Bevin added, “There are a lot of lives touched by this. Every single family in America is touched directly or indirectly by this, including my own. I think it’s important to be very honest as a society about the fact that this has affected millions and millions of people. The sooner we put our arms around it, the sooner we’ll be able to truly address it.”
A new user-friendly, interactive website — HopeAndHelpKY.com — features powerful testimonials of hope and links to real-time access to help through Kentucky-based addiction treatment providers.
“This administration has poured unprecedented resources into fighting the opioid crisis, and we’ve made tremendous breakthroughs that have saved hundreds of lives,” said Kentucky Justice Secretary John Tilley. “But we still have work to do. We want every family in the Commonwealth to know hope and help is available through these resources. Recovery is possible — and it’s happening every day across our state.”
This new initiative follows the commonwealth’s previous “Don’t Let Them Die” campaign, which saw Kentucky make significant strides in fighting the opioid epidemic. In July, ODCP announced that drug overdose fatalities by Kentuckians decreased by nearly 15 percent (233 fewer deaths) from 2017 to 2018 — the first such decline since 2013.
“We must build on our momentum and continue to spread the word,” said Van Ingram, director of the Office of Drug Control Policy. “We want to empower every Kentucky citizen with the knowledge and resources to combat this crisis within the home and on the ground. Hope is here and we are ready to help.”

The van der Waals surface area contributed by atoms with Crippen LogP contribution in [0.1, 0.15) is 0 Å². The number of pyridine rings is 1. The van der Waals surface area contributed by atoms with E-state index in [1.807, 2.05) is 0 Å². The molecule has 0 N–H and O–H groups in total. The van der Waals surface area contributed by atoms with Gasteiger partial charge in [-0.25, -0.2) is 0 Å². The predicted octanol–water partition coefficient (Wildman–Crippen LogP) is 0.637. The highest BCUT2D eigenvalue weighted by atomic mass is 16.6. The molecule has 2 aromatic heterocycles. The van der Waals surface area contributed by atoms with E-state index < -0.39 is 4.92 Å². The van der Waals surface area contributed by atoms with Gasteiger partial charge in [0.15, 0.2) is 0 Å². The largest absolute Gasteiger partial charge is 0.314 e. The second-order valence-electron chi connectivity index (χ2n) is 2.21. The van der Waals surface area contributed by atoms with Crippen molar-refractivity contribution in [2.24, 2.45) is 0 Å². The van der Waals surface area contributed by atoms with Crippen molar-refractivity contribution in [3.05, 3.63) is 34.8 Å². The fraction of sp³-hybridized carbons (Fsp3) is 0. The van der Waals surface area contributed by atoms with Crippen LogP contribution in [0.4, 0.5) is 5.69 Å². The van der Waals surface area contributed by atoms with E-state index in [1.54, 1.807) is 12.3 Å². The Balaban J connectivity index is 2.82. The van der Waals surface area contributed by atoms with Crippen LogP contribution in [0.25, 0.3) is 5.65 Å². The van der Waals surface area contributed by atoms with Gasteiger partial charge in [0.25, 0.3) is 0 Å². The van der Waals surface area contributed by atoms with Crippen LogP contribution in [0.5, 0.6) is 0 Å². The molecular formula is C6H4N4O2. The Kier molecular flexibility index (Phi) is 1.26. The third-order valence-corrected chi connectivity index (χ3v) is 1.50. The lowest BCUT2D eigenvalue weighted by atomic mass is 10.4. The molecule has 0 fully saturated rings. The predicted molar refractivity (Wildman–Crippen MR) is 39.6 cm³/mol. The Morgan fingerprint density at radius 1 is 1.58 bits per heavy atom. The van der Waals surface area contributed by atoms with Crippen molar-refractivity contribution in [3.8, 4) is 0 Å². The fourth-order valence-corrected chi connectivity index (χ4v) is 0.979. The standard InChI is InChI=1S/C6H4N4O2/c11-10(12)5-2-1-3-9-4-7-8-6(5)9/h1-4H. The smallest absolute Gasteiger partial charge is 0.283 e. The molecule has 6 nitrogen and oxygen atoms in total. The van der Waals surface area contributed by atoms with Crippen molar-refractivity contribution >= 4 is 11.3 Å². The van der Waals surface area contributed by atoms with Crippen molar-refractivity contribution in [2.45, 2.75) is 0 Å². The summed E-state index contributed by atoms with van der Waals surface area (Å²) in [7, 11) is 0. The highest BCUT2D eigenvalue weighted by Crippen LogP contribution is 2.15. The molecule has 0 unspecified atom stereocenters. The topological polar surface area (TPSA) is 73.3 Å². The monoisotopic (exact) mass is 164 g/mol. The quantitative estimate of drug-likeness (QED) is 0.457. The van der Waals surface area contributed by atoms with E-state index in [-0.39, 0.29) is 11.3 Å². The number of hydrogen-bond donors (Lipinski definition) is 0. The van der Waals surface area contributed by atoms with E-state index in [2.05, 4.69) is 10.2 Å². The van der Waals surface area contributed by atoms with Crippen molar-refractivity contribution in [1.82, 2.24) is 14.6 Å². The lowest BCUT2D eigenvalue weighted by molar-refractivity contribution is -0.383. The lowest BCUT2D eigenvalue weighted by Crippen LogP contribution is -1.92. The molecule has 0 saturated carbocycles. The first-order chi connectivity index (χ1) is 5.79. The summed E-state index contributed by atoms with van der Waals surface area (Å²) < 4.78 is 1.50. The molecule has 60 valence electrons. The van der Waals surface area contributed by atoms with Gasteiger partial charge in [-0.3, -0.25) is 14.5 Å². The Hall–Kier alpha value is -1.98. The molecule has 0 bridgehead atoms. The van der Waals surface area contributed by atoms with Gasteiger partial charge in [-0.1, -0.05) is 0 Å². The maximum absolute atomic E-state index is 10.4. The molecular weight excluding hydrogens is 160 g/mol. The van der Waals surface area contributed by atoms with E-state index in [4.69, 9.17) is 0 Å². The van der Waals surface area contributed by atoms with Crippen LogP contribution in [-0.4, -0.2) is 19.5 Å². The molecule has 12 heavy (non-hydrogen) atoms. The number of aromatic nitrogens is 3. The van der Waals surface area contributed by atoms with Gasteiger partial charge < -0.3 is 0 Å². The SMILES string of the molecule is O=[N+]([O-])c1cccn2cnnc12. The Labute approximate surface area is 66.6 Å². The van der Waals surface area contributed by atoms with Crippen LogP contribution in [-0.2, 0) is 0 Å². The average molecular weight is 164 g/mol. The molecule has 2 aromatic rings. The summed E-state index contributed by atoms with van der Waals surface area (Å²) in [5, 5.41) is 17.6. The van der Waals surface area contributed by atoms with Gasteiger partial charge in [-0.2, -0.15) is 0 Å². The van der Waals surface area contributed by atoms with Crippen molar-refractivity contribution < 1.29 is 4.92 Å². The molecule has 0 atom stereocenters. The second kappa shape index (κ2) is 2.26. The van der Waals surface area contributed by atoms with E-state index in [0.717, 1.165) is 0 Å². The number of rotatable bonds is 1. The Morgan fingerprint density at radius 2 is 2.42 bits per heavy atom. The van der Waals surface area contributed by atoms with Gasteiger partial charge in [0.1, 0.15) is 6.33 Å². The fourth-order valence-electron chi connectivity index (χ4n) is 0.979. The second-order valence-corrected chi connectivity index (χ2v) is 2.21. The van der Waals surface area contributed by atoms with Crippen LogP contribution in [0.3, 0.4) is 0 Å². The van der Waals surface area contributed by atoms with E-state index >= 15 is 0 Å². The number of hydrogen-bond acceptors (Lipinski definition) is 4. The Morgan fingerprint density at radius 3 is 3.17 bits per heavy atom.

Over the past three and a half years, the Bevin administration has made attacking the opioid crisis a top priority, advancing a series of programs and policy initiatives to improve access to treatment and save lives.
Bevin and the General Assembly have significantly increased funding for the state’s drug response efforts, allocating a record $79 million over the past two budget cycles.
The governor and lawmakers also collaborated on House Bill 333, which limits opioid prescriptions for acute pain to a three-day supply unless a doctor provides written justification for a larger amount.
Last year, the Kentucky State Police launched the Angel Initiative. Anyone suffering from a substance use disorder can now visit a KSP post and be paired with a local officer who will assist with locating an appropriate treatment program. The Kentucky Department of Corrections is currently undertaking a comprehensive overhaul of substance abuse programming, incorporating additional tools and options for clinicians and inmates. DOC is hiring additional treatment clinicians to provide services both inside and outside prison walls, and is providing dedicated treatment staff at Probation and Parole offices.
In April, the U.S. Department of Health and Human Services awarded more than $87 million for Kentucky CAN HEAL (Communities and Networks Helping End Addiction Long-term) — a partnership between the University of Kentucky’s Center on Drug and Alcohol Research, the Cabinet for Health and Family Services and the Justice and Public Safety Cabinet. The project will fund a comprehensive four-year study aimed at reducing opioid overdose deaths by 40 percent in 16 counties that represent more than one-third of Kentucky’s population.
The Kentucky Opioid Response Effort, administered by CHFS is implementing a targeted response to Kentucky’s opioid crisis by expanding access to a full continuum of high quality, evidence-based opioid prevention, treatment, recovery, and harm reduction services and supports in high-risk geographic regions of the state.
Compiled from stories by Tom Latek, Kentucky Today; Shelby Smithson, WKYT; and The Lane Report.